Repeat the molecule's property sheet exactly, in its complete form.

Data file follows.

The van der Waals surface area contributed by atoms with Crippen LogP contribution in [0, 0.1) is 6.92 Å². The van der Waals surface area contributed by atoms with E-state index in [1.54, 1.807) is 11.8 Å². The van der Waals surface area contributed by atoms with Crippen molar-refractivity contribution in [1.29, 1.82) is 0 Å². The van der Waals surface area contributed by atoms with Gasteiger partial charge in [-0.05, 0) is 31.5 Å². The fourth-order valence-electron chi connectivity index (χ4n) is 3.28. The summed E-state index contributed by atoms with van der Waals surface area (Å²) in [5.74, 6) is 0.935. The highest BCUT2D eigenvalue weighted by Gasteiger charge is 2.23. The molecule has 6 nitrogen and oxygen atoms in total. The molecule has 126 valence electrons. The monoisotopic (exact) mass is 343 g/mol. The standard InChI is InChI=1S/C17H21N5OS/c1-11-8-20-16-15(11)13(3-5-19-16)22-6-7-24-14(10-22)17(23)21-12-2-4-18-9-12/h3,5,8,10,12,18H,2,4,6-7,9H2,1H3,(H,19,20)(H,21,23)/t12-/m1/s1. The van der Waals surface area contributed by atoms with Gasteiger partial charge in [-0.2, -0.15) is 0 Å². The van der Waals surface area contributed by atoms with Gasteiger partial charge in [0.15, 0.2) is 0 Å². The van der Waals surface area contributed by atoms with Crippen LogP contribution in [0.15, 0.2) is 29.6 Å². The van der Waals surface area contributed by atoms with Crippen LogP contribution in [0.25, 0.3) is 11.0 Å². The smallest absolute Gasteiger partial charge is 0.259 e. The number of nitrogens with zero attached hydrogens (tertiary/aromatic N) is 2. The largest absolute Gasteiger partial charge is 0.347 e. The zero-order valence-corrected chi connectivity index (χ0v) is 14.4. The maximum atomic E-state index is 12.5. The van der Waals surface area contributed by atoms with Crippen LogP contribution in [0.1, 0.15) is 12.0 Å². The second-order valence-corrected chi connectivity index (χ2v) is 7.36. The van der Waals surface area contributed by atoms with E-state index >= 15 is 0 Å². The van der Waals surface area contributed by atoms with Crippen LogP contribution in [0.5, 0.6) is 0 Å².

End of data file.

The van der Waals surface area contributed by atoms with Crippen LogP contribution in [0, 0.1) is 6.92 Å². The van der Waals surface area contributed by atoms with E-state index in [1.54, 1.807) is 11.8 Å². The van der Waals surface area contributed by atoms with Crippen molar-refractivity contribution in [1.29, 1.82) is 0 Å². The van der Waals surface area contributed by atoms with Gasteiger partial charge in [-0.05, 0) is 31.5 Å². The fourth-order valence-electron chi connectivity index (χ4n) is 3.28. The summed E-state index contributed by atoms with van der Waals surface area (Å²) in [5.74, 6) is 0.935. The highest BCUT2D eigenvalue weighted by Gasteiger charge is 2.23. The molecule has 6 nitrogen and oxygen atoms in total. The molecule has 126 valence electrons. The monoisotopic (exact) mass is 343 g/mol. The standard InChI is InChI=1S/C17H21N5OS/c1-11-8-20-16-15(11)13(3-5-19-16)22-6-7-24-14(10-22)17(23)21-12-2-4-18-9-12/h3,5,8,10,12,18H,2,4,6-7,9H2,1H3,(H,19,20)(H,21,23)/t12-/m1/s1. The van der Waals surface area contributed by atoms with Gasteiger partial charge in [-0.2, -0.15) is 0 Å². The van der Waals surface area contributed by atoms with Gasteiger partial charge in [0.15, 0.2) is 0 Å². The van der Waals surface area contributed by atoms with Crippen LogP contribution in [0.15, 0.2) is 29.6 Å². The van der Waals surface area contributed by atoms with Crippen LogP contribution in [0.25, 0.3) is 11.0 Å². The smallest absolute Gasteiger partial charge is 0.259 e. The number of nitrogens with zero attached hydrogens (tertiary/aromatic N) is 2. The largest absolute Gasteiger partial charge is 0.347 e. The zero-order valence-corrected chi connectivity index (χ0v) is 14.4. The maximum atomic E-state index is 12.5. The van der Waals surface area contributed by atoms with Crippen LogP contribution in [0.1, 0.15) is 12.0 Å². The second-order valence-corrected chi connectivity index (χ2v) is 7.36. The van der Waals surface area contributed by atoms with E-state index >= 15 is 0 Å². The van der Waals surface area contributed by atoms with Crippen LogP contribution in [0.5, 0.6) is 0 Å².